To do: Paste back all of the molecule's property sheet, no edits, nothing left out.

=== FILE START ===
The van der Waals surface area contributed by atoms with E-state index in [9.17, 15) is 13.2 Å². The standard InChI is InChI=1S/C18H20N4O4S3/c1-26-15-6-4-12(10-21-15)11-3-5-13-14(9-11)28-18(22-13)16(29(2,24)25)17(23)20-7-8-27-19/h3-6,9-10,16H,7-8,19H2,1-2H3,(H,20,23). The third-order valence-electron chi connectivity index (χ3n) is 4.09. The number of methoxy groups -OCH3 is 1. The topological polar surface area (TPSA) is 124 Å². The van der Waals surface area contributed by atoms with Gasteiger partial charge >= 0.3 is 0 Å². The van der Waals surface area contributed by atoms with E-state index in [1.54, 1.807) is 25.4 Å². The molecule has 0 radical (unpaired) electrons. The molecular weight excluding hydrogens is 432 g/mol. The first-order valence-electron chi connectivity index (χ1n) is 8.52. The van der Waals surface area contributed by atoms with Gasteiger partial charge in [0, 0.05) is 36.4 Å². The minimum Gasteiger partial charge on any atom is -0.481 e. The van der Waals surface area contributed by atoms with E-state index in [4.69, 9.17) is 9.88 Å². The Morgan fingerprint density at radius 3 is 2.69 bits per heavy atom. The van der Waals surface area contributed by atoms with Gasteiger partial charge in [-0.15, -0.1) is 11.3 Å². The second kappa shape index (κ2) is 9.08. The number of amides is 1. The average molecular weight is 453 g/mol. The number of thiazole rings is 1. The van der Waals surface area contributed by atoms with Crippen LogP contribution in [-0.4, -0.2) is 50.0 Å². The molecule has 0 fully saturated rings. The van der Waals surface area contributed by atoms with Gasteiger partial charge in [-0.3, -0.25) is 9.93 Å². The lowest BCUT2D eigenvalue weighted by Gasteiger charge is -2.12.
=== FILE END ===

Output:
The van der Waals surface area contributed by atoms with E-state index in [9.17, 15) is 13.2 Å². The standard InChI is InChI=1S/C18H20N4O4S3/c1-26-15-6-4-12(10-21-15)11-3-5-13-14(9-11)28-18(22-13)16(29(2,24)25)17(23)20-7-8-27-19/h3-6,9-10,16H,7-8,19H2,1-2H3,(H,20,23). The third-order valence-electron chi connectivity index (χ3n) is 4.09. The number of methoxy groups -OCH3 is 1. The topological polar surface area (TPSA) is 124 Å². The van der Waals surface area contributed by atoms with Gasteiger partial charge >= 0.3 is 0 Å². The van der Waals surface area contributed by atoms with E-state index in [1.54, 1.807) is 25.4 Å². The molecule has 0 radical (unpaired) electrons. The molecular weight excluding hydrogens is 432 g/mol. The first-order valence-electron chi connectivity index (χ1n) is 8.52. The van der Waals surface area contributed by atoms with Gasteiger partial charge in [0, 0.05) is 36.4 Å². The minimum Gasteiger partial charge on any atom is -0.481 e. The van der Waals surface area contributed by atoms with E-state index in [4.69, 9.17) is 9.88 Å². The Morgan fingerprint density at radius 3 is 2.69 bits per heavy atom. The van der Waals surface area contributed by atoms with Gasteiger partial charge in [-0.15, -0.1) is 11.3 Å². The second kappa shape index (κ2) is 9.08. The number of amides is 1. The average molecular weight is 453 g/mol. The number of thiazole rings is 1. The van der Waals surface area contributed by atoms with Crippen LogP contribution in [-0.4, -0.2) is 50.0 Å². The molecule has 0 fully saturated rings. The van der Waals surface area contributed by atoms with Gasteiger partial charge in [-0.3, -0.25) is 9.93 Å². The lowest BCUT2D eigenvalue weighted by Gasteiger charge is -2.12.